varieties of winter squash can be used interchangeably in recipes. Use
pumpkins in recipes calling for squash or even sweet potatoes.

The Right Pumpkin

Pumpkins that make the best Jack-O'-Lanterns, don't make the best pies.
Though you may like big bright deep-ribbed orange pumpkins for carving,
their tough skin is hard to peel and their flesh is very stringy and
sometimes watery and tasteless. For cooking and baking, choose smaller
standard pie types with sweet, deep orange flesh and a smooth, often
stringless texture. Baby Pam, Small Sugar Pumpkins, New England Pie
Pumpkins, Spooktacular, and Mystic Pumpkins are some examples of round,
small to medium size pie pumpkins. Traditional varieties like these are an
excellent choice for pies or any pumpkin recipe! Most of these varieties
have a bright orange skin and thick straight stems and are popular for fall
decorations too.

A few newer varieties of ornamental pumpkins are becoming increasingly
popular as pie pumpkins:

> Lumina Pumpkins are medium-sized lightly ribbed white pumpkins with
bright orange flesh that's great for cooking and baking. Add a ghost white
lumina pumpkin to your fall display for striking contrast and use it later
for pies. A white lumina would also make a great looking tureen for pumpkin

> The Fairytale Pumpkin is a very unique eating and ornamental pumpkin. Its
thick but tender, deep orange flesh is full of flavor for baking. The
distinctive coach-like shape and warm russet color make it perfect for fall
decorating too.

> The Jarradale Pumpkin is a flattened grayish-blue stingless variety from
Australia. It has a thick, meaty, deep orange flesh with wonderful pumpkin
flavor. Its strange coloration and unusual shape will enhance your fall
displays until you're ready to bake it into a pie.

> A favorite variety of pumpkin for pies, bread and fall pumpkin recipes is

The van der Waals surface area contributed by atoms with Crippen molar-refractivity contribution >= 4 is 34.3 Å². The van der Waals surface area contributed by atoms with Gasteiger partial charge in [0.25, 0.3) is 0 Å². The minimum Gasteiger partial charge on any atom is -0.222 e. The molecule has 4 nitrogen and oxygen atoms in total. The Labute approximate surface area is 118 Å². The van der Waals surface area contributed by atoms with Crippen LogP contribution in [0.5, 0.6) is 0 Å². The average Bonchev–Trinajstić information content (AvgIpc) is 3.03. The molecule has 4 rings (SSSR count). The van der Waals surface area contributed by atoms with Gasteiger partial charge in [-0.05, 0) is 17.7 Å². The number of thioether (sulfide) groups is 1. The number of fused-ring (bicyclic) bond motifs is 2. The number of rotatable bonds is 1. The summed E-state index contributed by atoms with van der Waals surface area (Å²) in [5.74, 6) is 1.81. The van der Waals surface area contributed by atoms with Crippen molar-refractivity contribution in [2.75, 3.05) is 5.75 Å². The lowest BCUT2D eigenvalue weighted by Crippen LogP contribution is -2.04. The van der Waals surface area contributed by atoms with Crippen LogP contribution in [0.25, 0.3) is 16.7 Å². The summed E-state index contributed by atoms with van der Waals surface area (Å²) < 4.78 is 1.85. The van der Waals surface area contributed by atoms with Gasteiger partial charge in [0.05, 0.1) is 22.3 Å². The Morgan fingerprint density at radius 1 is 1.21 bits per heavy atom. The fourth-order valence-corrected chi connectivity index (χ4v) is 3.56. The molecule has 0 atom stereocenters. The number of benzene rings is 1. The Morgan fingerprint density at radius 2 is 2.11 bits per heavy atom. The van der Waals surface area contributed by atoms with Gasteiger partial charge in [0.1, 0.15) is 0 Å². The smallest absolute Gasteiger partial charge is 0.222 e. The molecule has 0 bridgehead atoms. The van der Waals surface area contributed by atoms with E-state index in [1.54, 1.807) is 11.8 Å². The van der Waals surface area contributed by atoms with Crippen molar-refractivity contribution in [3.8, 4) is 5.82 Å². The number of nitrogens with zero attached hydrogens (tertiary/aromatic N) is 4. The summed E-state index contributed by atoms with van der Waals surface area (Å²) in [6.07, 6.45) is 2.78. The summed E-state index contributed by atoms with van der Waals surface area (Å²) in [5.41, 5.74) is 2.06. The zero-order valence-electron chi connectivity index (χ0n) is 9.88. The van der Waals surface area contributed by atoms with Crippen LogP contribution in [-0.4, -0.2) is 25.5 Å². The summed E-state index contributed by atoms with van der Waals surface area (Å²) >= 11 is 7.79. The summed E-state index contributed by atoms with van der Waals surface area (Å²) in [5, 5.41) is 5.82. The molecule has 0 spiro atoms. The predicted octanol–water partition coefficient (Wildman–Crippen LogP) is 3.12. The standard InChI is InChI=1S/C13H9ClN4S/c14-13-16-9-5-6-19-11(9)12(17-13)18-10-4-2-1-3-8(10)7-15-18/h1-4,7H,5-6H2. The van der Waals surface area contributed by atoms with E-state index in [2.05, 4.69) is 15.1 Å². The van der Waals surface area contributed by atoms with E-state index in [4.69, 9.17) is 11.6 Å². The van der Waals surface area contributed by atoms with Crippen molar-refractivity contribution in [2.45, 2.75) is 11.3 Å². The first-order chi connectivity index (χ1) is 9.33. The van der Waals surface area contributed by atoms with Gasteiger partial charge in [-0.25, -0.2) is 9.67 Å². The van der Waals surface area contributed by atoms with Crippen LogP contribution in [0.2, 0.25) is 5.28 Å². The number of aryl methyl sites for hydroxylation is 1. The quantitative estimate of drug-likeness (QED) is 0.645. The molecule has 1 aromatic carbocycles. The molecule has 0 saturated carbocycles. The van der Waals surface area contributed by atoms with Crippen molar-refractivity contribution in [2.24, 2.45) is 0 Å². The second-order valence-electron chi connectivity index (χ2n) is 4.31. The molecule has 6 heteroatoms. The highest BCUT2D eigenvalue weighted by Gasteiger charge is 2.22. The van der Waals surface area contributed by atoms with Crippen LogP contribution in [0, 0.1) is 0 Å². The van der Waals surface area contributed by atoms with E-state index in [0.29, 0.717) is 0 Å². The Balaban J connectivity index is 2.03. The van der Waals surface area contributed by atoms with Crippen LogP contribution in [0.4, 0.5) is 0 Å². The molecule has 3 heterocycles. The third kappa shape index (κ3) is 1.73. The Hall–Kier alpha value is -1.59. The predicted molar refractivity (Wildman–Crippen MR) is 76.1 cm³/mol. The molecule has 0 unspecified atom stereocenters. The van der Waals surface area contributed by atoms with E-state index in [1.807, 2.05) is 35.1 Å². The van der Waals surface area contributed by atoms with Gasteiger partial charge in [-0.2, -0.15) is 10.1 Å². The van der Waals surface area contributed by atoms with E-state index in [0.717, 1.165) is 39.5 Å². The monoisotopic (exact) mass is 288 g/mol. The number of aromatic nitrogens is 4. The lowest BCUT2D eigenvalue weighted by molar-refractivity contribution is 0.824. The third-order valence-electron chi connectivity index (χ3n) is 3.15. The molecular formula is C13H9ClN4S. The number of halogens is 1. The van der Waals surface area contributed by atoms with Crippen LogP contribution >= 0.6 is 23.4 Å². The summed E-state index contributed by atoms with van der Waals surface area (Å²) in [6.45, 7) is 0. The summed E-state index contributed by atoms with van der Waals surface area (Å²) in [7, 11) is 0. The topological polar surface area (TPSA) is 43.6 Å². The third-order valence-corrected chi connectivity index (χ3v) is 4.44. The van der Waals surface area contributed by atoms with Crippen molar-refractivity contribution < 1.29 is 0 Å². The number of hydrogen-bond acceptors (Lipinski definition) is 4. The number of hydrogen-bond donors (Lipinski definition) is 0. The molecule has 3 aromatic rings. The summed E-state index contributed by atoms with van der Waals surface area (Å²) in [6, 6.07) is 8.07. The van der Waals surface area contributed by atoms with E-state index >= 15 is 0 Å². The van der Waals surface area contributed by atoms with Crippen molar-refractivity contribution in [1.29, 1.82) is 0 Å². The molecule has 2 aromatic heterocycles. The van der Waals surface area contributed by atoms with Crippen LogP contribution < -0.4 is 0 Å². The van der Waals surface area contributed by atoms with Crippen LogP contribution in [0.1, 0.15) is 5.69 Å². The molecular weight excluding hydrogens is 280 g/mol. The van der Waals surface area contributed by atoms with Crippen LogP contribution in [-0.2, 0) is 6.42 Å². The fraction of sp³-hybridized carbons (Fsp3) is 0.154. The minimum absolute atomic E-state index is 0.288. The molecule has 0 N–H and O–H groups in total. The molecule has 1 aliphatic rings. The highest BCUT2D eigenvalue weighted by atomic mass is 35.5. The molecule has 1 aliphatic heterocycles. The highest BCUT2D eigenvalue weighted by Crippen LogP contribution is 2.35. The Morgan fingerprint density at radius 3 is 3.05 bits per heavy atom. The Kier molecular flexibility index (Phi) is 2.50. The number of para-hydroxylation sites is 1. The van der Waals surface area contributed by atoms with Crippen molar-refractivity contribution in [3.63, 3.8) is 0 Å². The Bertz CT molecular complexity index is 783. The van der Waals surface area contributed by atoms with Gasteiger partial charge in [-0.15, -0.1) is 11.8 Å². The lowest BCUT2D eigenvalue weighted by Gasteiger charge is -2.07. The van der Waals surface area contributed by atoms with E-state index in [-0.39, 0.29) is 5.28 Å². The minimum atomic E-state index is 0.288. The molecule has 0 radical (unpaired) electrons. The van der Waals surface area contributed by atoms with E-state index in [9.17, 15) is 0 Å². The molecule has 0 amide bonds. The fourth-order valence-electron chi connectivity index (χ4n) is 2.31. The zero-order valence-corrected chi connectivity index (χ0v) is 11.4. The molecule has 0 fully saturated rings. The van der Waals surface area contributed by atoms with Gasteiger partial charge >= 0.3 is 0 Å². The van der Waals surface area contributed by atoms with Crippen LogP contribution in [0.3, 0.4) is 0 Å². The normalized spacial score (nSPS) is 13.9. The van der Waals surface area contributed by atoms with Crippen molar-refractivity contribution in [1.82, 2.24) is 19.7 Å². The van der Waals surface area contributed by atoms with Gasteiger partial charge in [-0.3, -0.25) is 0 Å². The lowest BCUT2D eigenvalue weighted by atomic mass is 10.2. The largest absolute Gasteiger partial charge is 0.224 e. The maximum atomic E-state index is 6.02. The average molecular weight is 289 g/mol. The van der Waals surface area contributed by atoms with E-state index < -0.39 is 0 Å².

the crook-necked pumpkin. Popular in the Northeast US, these large
squash/pumpkins have a smooth tan skin with a very long neck that's all
solid orange flesh. The only seeds are in a small rounded cavity on one
end. Crook-necked pumpkins are full of flavor, stringless, and by far the
easiest pumpkin to peel and cook.

From Pumpkin To Puree.

To process a crook-necked pumpkin, first wash it under running water to
remove all traces of soil, the then dry it with a paper towel. Place it on
a cutting board and cut into 3" to 4" pieces. Cut the hollow end that holds
the seeds in half, scrape out the seeds with a large spoon. Peel each the
pieces with a vegetable peeler. Cut into smaller pieces and cook in a large
saucepan or stock pot until soft in a small amount of boiling water. Begin
testing for doneness after 20-30 minutes. Cook until very tender.

To make a smooth pulp for use in recipes, use a strainer, food mill or food
processor to puree the cooked pumpkin. The puree should be about the
consistency of applesauce. Use in any recipe calling for pumpkin puree or
canned pumpkin, in pies, bread, muffins, soups and casseroles -- 2 cups
equal one 16-ounce can.

The puree may be may be refrigerated up to 3 days. It can also be frozen
for several months. Freeze in containers with the amounts needed for your
favorite pumpkin recipes.

To cook round pumpkins, place the pumpkin on a newspaper. Use a chef's
knife, cut downward into the pumpkin and slice it in half. Scoop out the